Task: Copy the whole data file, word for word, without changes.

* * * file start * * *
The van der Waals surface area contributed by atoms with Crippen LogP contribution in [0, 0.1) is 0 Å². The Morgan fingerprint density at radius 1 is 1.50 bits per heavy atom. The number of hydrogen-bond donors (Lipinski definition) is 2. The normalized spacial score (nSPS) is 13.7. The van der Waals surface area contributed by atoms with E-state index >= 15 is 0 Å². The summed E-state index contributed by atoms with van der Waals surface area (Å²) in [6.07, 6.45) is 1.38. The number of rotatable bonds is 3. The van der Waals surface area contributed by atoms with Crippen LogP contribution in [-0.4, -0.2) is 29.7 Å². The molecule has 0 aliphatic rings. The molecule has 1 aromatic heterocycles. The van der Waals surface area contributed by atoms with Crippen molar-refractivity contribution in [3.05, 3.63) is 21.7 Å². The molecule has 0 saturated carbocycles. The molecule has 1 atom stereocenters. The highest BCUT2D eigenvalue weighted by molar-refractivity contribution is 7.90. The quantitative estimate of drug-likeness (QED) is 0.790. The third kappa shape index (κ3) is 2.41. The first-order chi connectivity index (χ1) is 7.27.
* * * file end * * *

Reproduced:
The van der Waals surface area contributed by atoms with Crippen LogP contribution in [0, 0.1) is 0 Å². The Morgan fingerprint density at radius 1 is 1.50 bits per heavy atom. The number of hydrogen-bond donors (Lipinski definition) is 2. The normalized spacial score (nSPS) is 13.7. The van der Waals surface area contributed by atoms with E-state index >= 15 is 0 Å². The summed E-state index contributed by atoms with van der Waals surface area (Å²) in [6.07, 6.45) is 1.38. The number of rotatable bonds is 3. The van der Waals surface area contributed by atoms with Crippen LogP contribution in [-0.4, -0.2) is 29.7 Å². The molecule has 0 aliphatic rings. The molecule has 1 aromatic heterocycles. The van der Waals surface area contributed by atoms with Crippen molar-refractivity contribution in [3.05, 3.63) is 21.7 Å². The molecule has 0 saturated carbocycles. The molecule has 1 atom stereocenters. The highest BCUT2D eigenvalue weighted by molar-refractivity contribution is 7.90. The quantitative estimate of drug-likeness (QED) is 0.790. The third kappa shape index (κ3) is 2.41. The first-order chi connectivity index (χ1) is 7.27.